Swamplot’s chart-wielding analyst is back with a few comments on the Houston Association of Realtors’ latest report and media push:
Median and average home sales prices fell $7,200 from the prior month. This was including increased activity to get the $8,000 home buyer tax credit in under the wire! Now it is not fair to compare month to month numbers as seasonal factors are working against the housing market this month.
So we get some good spin from the realtors: “Home prices up 5%” “Sales up 13.8%” …this maps directly over to the mainstream press with no research: “Home sales rise for second month,” “Home prices up 5%,” “Sales up 13.8%” Homeowners in this town should be proud that such a hardworking PR machine still gins out great product!
Why would you call those year-over-year increases spin?
The realtors get to make a press release every month and every month something is a “record” and the press is under deadlines and it gets copied in verbatim. This is home prices up 5% and sales up 13.8% from HURRICANE IKE with no caveat in the headline going out to 200,000 print readers and as many web readers! Not bad for a days work.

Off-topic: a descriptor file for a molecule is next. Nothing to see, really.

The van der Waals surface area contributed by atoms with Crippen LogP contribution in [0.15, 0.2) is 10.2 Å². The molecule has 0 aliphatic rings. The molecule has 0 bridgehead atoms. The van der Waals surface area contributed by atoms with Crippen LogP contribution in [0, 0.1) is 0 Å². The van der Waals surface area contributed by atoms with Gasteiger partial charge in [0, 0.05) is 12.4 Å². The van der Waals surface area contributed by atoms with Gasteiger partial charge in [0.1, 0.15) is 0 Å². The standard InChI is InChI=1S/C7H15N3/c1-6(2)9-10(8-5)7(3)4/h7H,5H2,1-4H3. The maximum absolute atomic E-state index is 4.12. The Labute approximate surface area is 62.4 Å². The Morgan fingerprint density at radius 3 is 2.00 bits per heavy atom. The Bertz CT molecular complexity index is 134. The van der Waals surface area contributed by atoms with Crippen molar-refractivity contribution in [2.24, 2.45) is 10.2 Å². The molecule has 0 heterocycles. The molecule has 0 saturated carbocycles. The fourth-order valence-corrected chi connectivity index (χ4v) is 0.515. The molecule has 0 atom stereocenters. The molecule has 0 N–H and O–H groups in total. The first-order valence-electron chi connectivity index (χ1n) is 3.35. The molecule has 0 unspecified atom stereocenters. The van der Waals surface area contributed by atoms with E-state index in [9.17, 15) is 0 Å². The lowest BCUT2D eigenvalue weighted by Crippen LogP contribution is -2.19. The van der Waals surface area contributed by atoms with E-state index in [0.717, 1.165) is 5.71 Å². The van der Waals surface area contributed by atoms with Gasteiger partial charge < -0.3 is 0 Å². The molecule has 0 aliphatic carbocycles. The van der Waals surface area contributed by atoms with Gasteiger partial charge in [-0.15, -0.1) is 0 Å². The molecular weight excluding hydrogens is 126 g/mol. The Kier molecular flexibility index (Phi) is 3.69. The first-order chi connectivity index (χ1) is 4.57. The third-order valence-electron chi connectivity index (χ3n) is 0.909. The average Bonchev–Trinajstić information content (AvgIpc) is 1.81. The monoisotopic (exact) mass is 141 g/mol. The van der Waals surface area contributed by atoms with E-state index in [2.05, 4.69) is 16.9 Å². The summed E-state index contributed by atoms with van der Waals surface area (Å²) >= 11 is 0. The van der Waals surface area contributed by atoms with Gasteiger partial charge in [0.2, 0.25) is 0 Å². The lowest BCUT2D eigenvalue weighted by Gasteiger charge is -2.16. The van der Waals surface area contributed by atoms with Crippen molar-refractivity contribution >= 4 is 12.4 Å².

Oh, yeah. Forgot about that whole Ike thing. So what’s the market looking like really?
Beyond the hype and looking at conditions right now, home prices have turned lower for the winter and activity is preparing to slow to a crawl. Listings are falling 7.3 percent as sellers throw in the towel and plan to wait until spring. Foreclosure activity is still elevated but with better comparisons. Foreclosures as a percentage of sales should rise over the next few months (and really hurt price averages) as foreclosures are not seasonal and non-stressed sales are seasonal. We got two more data points on our foreclosure graph and will have a consistent time series by year end.
In Houston we have 2 real estate markets:
The latest Greenwood King report (PDF) shows some amazingly out of balance months inventory in some high end submarkets:32 months to sell in Memorial! This is a good number off of 10 months of recent sales data!!!
Regarding the Homebuyer tax credit: Cash for Clunkers raised car prices by about $2,000, lining the pockets of car dealers. If the average home price in Houston is $200,000 and the homebuyer credit is “driving sales,” it does not surprise me that $8,000 (4 percent) gets temporarily tacked on to prices.